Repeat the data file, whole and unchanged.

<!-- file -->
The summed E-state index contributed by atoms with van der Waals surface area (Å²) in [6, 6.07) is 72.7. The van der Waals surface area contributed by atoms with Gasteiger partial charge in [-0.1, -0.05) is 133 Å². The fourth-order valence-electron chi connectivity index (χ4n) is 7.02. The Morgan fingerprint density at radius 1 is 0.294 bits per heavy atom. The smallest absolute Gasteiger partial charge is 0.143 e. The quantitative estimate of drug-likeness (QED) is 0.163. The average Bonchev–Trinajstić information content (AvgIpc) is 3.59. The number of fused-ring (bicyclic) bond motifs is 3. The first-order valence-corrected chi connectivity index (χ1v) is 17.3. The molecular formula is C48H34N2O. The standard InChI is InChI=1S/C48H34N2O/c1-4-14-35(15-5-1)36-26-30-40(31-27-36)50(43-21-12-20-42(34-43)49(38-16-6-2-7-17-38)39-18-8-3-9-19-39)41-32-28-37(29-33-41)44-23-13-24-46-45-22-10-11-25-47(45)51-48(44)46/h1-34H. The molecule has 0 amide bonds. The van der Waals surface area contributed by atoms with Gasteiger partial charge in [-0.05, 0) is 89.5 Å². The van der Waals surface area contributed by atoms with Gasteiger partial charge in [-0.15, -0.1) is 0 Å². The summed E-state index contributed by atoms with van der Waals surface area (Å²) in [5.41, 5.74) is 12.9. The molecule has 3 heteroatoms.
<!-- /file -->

The summed E-state index contributed by atoms with van der Waals surface area (Å²) in [6, 6.07) is 72.7. The van der Waals surface area contributed by atoms with Gasteiger partial charge in [-0.1, -0.05) is 133 Å². The fourth-order valence-electron chi connectivity index (χ4n) is 7.02. The Morgan fingerprint density at radius 1 is 0.294 bits per heavy atom. The smallest absolute Gasteiger partial charge is 0.143 e. The quantitative estimate of drug-likeness (QED) is 0.163. The average Bonchev–Trinajstić information content (AvgIpc) is 3.59. The number of fused-ring (bicyclic) bond motifs is 3. The first-order valence-corrected chi connectivity index (χ1v) is 17.3. The molecular formula is C48H34N2O. The standard InChI is InChI=1S/C48H34N2O/c1-4-14-35(15-5-1)36-26-30-40(31-27-36)50(43-21-12-20-42(34-43)49(38-16-6-2-7-17-38)39-18-8-3-9-19-39)41-32-28-37(29-33-41)44-23-13-24-46-45-22-10-11-25-47(45)51-48(44)46/h1-34H. The molecule has 0 amide bonds. The van der Waals surface area contributed by atoms with Gasteiger partial charge in [-0.05, 0) is 89.5 Å². The van der Waals surface area contributed by atoms with Gasteiger partial charge in [-0.15, -0.1) is 0 Å². The summed E-state index contributed by atoms with van der Waals surface area (Å²) in [5.41, 5.74) is 12.9. The molecule has 3 heteroatoms.